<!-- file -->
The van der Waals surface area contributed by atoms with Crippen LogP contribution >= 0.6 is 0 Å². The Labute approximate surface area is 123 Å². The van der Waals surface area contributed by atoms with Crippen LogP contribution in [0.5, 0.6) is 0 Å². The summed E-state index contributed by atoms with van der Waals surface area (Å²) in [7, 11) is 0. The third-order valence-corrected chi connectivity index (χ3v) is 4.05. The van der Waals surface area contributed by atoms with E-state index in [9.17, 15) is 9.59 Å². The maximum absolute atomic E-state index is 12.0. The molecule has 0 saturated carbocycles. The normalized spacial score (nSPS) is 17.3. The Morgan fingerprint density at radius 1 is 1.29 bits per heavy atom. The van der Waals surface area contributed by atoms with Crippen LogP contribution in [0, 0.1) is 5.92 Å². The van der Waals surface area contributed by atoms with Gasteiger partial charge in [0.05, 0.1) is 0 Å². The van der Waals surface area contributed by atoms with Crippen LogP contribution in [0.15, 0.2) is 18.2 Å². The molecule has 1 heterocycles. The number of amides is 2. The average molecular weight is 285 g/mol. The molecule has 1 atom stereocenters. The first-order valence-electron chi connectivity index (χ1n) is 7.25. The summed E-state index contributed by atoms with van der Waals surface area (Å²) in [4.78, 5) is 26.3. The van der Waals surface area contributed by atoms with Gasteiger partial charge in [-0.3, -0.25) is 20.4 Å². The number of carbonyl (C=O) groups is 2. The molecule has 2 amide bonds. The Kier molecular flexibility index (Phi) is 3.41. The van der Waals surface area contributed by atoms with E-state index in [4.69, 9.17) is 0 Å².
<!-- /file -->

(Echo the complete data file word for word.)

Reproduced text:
The van der Waals surface area contributed by atoms with Crippen LogP contribution >= 0.6 is 0 Å². The Labute approximate surface area is 123 Å². The van der Waals surface area contributed by atoms with Crippen LogP contribution in [0.5, 0.6) is 0 Å². The summed E-state index contributed by atoms with van der Waals surface area (Å²) in [7, 11) is 0. The third-order valence-corrected chi connectivity index (χ3v) is 4.05. The van der Waals surface area contributed by atoms with E-state index in [9.17, 15) is 9.59 Å². The maximum absolute atomic E-state index is 12.0. The molecule has 0 saturated carbocycles. The normalized spacial score (nSPS) is 17.3. The Morgan fingerprint density at radius 1 is 1.29 bits per heavy atom. The van der Waals surface area contributed by atoms with Crippen LogP contribution in [0, 0.1) is 5.92 Å². The van der Waals surface area contributed by atoms with Gasteiger partial charge in [0.05, 0.1) is 0 Å². The van der Waals surface area contributed by atoms with Crippen LogP contribution in [0.15, 0.2) is 18.2 Å². The molecule has 1 heterocycles. The number of amides is 2. The average molecular weight is 285 g/mol. The molecule has 1 atom stereocenters. The first-order valence-electron chi connectivity index (χ1n) is 7.25. The summed E-state index contributed by atoms with van der Waals surface area (Å²) in [4.78, 5) is 26.3. The van der Waals surface area contributed by atoms with Gasteiger partial charge in [-0.3, -0.25) is 20.4 Å². The number of carbonyl (C=O) groups is 2. The molecule has 2 amide bonds. The Kier molecular flexibility index (Phi) is 3.41. The van der Waals surface area contributed by atoms with E-state index in [4.69, 9.17) is 0 Å².